Miami tourism is way down. ‘Hybrid’ meetings, TV production, parks are keys in recovery plan.

Taylor Dolven
·2 min read

In hopes of luring back visitors to the Miami Beach Convention Center, Miami-Dade’s tourism bureau held its annual meeting there Wednesday.

Normally a celebration of record-breaking visitor numbers, this year leaders of the Greater Miami Convention and Visitors Bureau skipped the celebration and discussed the next steps in the hospitality industry’s effort to recover from the worst economic downturn it has ever weathered — the COVID-19 pandemic.

Business and hotel closures since March have resulted in $1.3 billion in direct revenue loss for hotels and $742 million in loss for restaurants, according to a new study from Florida International University. From March through August of 2020 compared to 2019, there was an 87.2% decrease in international arrivals and 71.8% decrease in domestic arrivals, the study found.

To begin to come back, the CVB is eager to book groups for “hybrid” meetings — with some in-person attendance and some virtual attendance — and encourage TV and film studios to consider Miami for their next production.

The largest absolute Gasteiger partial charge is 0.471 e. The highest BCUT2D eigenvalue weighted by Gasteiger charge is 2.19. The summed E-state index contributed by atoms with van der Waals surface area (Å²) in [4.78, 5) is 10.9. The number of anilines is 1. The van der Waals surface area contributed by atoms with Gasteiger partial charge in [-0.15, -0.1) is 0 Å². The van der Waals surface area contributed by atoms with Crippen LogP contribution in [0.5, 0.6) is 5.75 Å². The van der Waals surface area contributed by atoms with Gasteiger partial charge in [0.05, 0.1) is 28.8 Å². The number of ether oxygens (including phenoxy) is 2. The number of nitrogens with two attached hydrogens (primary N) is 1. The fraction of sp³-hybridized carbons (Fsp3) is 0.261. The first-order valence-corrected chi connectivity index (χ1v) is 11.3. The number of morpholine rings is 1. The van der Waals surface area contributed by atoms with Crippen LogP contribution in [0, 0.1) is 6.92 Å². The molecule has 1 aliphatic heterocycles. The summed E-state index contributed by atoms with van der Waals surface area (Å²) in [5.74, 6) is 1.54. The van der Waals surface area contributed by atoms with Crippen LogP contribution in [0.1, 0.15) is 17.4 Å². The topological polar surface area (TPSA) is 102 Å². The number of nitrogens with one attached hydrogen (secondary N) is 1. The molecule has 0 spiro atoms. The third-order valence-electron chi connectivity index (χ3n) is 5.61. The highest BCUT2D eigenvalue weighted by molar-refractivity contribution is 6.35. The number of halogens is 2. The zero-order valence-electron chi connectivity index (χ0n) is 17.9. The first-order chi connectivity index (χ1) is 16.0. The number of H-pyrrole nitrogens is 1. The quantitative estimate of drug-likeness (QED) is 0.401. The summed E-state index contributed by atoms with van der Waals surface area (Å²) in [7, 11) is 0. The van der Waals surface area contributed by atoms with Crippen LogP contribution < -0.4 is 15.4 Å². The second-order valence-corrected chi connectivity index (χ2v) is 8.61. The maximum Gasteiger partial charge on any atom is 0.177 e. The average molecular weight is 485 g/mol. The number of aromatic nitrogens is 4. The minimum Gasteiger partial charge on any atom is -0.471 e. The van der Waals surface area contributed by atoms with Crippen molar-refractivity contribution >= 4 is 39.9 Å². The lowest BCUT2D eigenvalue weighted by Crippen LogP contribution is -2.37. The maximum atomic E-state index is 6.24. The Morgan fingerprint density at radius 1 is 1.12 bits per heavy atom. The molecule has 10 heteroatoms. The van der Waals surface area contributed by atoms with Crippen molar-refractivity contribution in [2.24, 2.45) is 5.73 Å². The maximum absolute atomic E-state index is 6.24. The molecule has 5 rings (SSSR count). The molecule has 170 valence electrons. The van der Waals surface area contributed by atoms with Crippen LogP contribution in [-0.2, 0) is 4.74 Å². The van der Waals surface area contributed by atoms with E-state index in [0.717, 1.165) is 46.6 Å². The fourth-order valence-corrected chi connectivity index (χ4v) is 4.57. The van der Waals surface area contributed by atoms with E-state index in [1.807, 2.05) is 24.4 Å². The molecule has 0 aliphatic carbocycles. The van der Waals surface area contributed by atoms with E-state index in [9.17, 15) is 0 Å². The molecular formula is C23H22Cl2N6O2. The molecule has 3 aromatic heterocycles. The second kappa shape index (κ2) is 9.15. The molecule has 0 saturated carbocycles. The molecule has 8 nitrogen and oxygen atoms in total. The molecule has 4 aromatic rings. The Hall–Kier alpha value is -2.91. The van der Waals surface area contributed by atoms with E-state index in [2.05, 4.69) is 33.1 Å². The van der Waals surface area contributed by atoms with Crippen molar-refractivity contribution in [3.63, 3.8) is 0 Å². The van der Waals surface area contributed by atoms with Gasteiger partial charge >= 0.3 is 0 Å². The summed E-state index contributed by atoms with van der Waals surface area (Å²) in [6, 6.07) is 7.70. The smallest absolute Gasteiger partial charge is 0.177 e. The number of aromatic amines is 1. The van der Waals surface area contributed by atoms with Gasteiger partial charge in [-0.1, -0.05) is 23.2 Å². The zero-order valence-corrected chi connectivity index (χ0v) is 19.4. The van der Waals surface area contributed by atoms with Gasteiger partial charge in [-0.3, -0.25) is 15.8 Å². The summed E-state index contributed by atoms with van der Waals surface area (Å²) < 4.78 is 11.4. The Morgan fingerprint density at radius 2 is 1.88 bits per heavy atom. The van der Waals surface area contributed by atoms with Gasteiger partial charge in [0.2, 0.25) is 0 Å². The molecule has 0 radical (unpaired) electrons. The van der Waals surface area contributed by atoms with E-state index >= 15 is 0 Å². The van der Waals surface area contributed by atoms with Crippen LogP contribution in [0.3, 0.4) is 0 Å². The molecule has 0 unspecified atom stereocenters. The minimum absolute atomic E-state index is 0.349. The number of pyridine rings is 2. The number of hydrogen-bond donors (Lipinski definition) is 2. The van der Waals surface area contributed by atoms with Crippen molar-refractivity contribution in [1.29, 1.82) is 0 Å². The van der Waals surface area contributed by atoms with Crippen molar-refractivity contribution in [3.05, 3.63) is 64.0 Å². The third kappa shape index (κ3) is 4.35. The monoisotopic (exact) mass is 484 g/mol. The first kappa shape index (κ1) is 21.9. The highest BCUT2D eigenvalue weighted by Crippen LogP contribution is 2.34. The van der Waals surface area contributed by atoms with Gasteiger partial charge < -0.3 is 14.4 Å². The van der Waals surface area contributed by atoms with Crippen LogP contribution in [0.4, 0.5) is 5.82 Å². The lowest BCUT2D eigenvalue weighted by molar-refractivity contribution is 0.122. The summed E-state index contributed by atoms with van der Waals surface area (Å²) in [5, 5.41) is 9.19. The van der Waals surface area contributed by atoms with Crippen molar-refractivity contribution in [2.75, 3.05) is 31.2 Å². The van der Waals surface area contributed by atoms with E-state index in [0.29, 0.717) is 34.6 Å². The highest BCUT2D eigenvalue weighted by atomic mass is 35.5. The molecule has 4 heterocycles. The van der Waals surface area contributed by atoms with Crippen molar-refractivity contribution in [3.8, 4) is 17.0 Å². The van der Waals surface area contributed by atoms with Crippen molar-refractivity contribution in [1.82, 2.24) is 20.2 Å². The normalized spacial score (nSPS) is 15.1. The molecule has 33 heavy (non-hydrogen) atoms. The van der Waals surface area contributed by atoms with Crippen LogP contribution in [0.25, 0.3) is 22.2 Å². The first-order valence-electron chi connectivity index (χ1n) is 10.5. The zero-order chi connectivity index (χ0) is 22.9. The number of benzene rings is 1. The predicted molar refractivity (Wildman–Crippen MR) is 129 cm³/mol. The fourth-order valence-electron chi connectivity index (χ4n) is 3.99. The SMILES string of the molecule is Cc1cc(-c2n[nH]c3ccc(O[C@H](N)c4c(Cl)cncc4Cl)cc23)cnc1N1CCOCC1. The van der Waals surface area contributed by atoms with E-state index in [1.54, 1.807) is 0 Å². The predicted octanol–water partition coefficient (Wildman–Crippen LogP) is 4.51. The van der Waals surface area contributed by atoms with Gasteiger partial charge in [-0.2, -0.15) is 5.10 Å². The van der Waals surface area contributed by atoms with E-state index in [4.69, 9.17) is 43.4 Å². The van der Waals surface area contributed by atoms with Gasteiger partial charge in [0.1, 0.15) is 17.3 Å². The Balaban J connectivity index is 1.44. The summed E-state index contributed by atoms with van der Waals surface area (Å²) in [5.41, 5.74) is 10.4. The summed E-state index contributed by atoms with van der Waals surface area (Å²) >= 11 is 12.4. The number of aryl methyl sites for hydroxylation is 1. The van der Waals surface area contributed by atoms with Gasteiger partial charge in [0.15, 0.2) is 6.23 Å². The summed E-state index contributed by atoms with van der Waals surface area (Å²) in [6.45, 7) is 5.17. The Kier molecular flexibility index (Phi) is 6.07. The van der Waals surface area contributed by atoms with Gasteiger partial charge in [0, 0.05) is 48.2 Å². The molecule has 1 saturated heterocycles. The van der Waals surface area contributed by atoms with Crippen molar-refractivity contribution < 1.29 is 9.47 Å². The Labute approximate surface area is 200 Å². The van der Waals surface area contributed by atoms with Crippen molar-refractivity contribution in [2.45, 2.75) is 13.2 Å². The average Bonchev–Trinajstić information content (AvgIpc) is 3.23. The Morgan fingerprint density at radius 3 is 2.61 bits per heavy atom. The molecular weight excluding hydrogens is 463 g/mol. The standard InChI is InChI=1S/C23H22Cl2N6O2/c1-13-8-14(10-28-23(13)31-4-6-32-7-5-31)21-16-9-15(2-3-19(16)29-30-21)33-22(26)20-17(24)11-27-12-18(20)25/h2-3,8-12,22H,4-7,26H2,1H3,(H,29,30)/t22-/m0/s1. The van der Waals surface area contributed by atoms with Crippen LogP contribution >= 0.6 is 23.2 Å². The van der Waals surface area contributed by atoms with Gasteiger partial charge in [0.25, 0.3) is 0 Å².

William D. Talbert III, the president of the CVB, said the Miami Beach Convention Center, largely unused since March, is open for hybrid meetings with safety protocols like required masks. Talbert said the Aesthetic Society, an association of plastic surgeons, is scheduled to hold a meeting there next April.

“This shows this community can do face-to-face meetings, it works, it’s seamless, everyone feels comfortable here,” Talbert said.

Bruce Orosz, chairman of the board of the CVB, said the bureau is working with lobbyists in Tallahassee to push for tax breaks for TV and film studios. He said he wants to create “bubble-like productions” for studios similar to NBA’s bubble environment for its season.

“We need to give assurances to the film and TV community that we can make your project succeed,” he said.

Last month Miami-Dade county commissioners gave the CVB $5 million for its “Miami Land” marketing campaign aimed at attracting tourists to South Florida’s parks and outdoor spaces.

As COVID-19 cases continue to climb in the U.S., it’s still unclear when the industry will see serious improvements.

“I know for sure we’re going to be fine, I just don’t know when,” Talbert said.